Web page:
Armed Forces exercise quick deployment in the areas near strategic Siliguri Corridor
The conduct of Exercise enabled rehearsal and coordination amongst various agencies for quick movement and employment of forces across North Bengal.
Published: 01st February 2023 01:35 AM | Last Updated: 01st February 2023 01:35 AM | A+A A-
NEW DELHI: The Armed Forces carried out ten days long swift mobilisation and deployment practices in various locations across North Bengal. As per the sources Exercise Trishakti Prahar exercise included efforts of all agencies including the Civil Administration, Civil Defence Organisations, Police and CAPFs were coordinated to ensure efficient move and quick mobilisation.
The sources said, "A joint training exercise 'Exercise Trishakti Prahar' was conducted in North Bengal from 21 January to 31 January 2023. The aim of the exercise was to practice battle preparedness of the Security Forces using the latest weapons and equipment in a networked, integrated environment, involving all arms and services of the Army, the Indian Air Force and CAPFs."
"The conduct of Exercise enabled rehearsal and coordination amongst various agencies for quick movement and employment of forces across North Bengal. The Integrated Fire Power Exercise showcased Indian Armed Forces capability in the synergised application of Indian Air Force assets, Airborne Special Forces and the Security Forces in a networked environment.", said the sources.
The Fire Power Exercise was aimed at synergising the firepower assets of the Indian Armed Forces and CAPFs to orchestrate an integrated battle.
Exercise Trishakti Prahar culminated with an Integrated Fire Power Exercise in Teesta Field Firing Ranges which is close to Siliguri, West Bengal.
The exercise showcased the joint application of various ground and aerial assets to include latest generation Fighter Aircraft, Helicopters, Tanks, Infantry Combat Vehicles, Medium & Field Artillery Guns, Infantry Mortars and various New Generation Infantry weapons and equipment in a networked environment.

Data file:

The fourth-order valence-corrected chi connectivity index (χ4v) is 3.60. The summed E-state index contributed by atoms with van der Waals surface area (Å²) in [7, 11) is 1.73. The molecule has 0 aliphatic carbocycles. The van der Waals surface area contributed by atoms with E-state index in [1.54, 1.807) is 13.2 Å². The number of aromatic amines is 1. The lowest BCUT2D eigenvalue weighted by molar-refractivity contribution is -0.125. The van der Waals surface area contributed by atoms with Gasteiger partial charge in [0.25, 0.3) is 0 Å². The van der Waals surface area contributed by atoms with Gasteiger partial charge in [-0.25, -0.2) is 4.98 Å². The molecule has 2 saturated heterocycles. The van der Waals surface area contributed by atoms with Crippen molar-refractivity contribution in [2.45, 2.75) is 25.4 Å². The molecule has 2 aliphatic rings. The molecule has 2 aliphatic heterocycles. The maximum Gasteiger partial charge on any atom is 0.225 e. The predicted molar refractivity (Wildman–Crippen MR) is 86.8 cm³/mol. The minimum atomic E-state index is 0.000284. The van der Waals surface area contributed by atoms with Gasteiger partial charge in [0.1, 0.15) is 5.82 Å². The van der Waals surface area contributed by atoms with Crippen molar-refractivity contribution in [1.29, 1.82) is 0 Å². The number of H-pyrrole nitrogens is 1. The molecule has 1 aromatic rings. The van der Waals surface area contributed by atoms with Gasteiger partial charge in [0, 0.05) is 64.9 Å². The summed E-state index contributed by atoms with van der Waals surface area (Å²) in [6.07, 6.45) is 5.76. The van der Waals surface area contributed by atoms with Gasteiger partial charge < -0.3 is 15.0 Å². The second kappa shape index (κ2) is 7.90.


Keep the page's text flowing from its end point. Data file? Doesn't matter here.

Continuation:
The exercise also witnessed the participation of indigenous weapons and equipment which have been newly inducted.
The firepower exercise was reviewed by Lt Gen RP Kalita, Army Commander, Eastern Command. Senior officers of BSF, ITBP, SSB, and civil administration dignitaries also witnessed the exercise. On termination of the firepower exercise, a display of the major weapons and equipment was also organised.
It was during the time of current Army Chief General Manoj Pande, when he was the Eastern Army Commander, a joint coordinating centre was setup under the army and that has proved to be effective to coordinate actions of all agencies that work in
the region. "At the national level, there is a thought process to look at alternate means in terms of economic activities and others to mitigate the threats to Siliguri Corridor" Gen Pande had said then.
Siliguri Corridor is a narrow stretch of land bordering Nepal, Bhutan and Bangladesh measuring approximately 170X60km, at the narrowest, it is about 20-22km. The geostrategic significance of the corridor comes about in terms of it being a narrow piece of land which connects northeast India to the rest of the country through which major national highways, railway lines, pipelines, OFC connectivity and the rest pass.
Its importance also stems from the fact that the Chumbi Valley of the Tibet Autonomous Region is quite close. The alacrity in steps to strengthen the area came post 2017 Doklam standoff with the PLA close to the tri-junction of India, Bhutan and Tibet Autonomous Region. The Chinese PLA tried constructing a road which would bring them closer to the sensitive Siliguri Corridor.
Also, recently China and Bhutan signed an MoU on a roadmap “for Expediting the Bhutan-China Boundary Negotiations”. This agreement is to expedite the progress on the boundary talks. China is claiming around 89 sq km in the area which will help it to have more territory in a narrow area jutting towards the Siliguri Corridor. Apart from the strategic location of the stretch, the area also has other factors including that of radicalisation keeping the agencies on their toes.